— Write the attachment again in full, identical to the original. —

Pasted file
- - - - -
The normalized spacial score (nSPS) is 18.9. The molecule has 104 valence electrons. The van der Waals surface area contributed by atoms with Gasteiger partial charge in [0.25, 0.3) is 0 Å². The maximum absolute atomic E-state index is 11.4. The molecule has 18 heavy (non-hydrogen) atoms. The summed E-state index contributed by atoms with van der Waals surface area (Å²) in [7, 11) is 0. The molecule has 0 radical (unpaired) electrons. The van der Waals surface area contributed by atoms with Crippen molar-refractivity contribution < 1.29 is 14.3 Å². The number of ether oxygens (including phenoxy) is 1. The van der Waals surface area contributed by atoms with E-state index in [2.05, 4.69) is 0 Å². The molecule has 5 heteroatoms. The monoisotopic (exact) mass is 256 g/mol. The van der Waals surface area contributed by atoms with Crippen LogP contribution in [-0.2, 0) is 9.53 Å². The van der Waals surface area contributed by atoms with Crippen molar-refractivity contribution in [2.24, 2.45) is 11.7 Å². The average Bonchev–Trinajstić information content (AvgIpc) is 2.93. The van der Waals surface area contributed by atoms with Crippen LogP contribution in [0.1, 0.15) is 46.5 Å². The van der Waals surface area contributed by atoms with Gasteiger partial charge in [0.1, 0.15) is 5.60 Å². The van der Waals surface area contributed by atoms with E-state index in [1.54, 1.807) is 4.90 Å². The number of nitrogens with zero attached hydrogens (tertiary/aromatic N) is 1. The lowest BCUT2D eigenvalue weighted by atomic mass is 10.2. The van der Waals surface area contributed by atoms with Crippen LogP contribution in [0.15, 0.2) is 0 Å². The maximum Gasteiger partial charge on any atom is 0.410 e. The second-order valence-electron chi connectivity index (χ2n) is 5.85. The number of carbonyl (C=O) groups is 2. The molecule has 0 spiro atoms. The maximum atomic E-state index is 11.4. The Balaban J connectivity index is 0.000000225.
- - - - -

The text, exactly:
The normalized spacial score (nSPS) is 18.9. The molecule has 104 valence electrons. The van der Waals surface area contributed by atoms with Gasteiger partial charge in [0.25, 0.3) is 0 Å². The maximum absolute atomic E-state index is 11.4. The molecule has 18 heavy (non-hydrogen) atoms. The summed E-state index contributed by atoms with van der Waals surface area (Å²) in [7, 11) is 0. The molecule has 0 radical (unpaired) electrons. The van der Waals surface area contributed by atoms with Crippen molar-refractivity contribution < 1.29 is 14.3 Å². The number of ether oxygens (including phenoxy) is 1. The van der Waals surface area contributed by atoms with E-state index in [2.05, 4.69) is 0 Å². The molecule has 5 heteroatoms. The monoisotopic (exact) mass is 256 g/mol. The van der Waals surface area contributed by atoms with Crippen LogP contribution in [-0.2, 0) is 9.53 Å². The van der Waals surface area contributed by atoms with Crippen molar-refractivity contribution in [2.24, 2.45) is 11.7 Å². The average Bonchev–Trinajstić information content (AvgIpc) is 2.93. The van der Waals surface area contributed by atoms with Crippen LogP contribution in [0.1, 0.15) is 46.5 Å². The van der Waals surface area contributed by atoms with Gasteiger partial charge in [0.1, 0.15) is 5.60 Å². The van der Waals surface area contributed by atoms with E-state index in [1.54, 1.807) is 4.90 Å². The number of nitrogens with zero attached hydrogens (tertiary/aromatic N) is 1. The lowest BCUT2D eigenvalue weighted by atomic mass is 10.2. The van der Waals surface area contributed by atoms with Crippen LogP contribution in [0.15, 0.2) is 0 Å². The maximum Gasteiger partial charge on any atom is 0.410 e. The second-order valence-electron chi connectivity index (χ2n) is 5.85. The number of carbonyl (C=O) groups is 2. The molecule has 0 spiro atoms. The maximum atomic E-state index is 11.4. The Balaban J connectivity index is 0.000000225.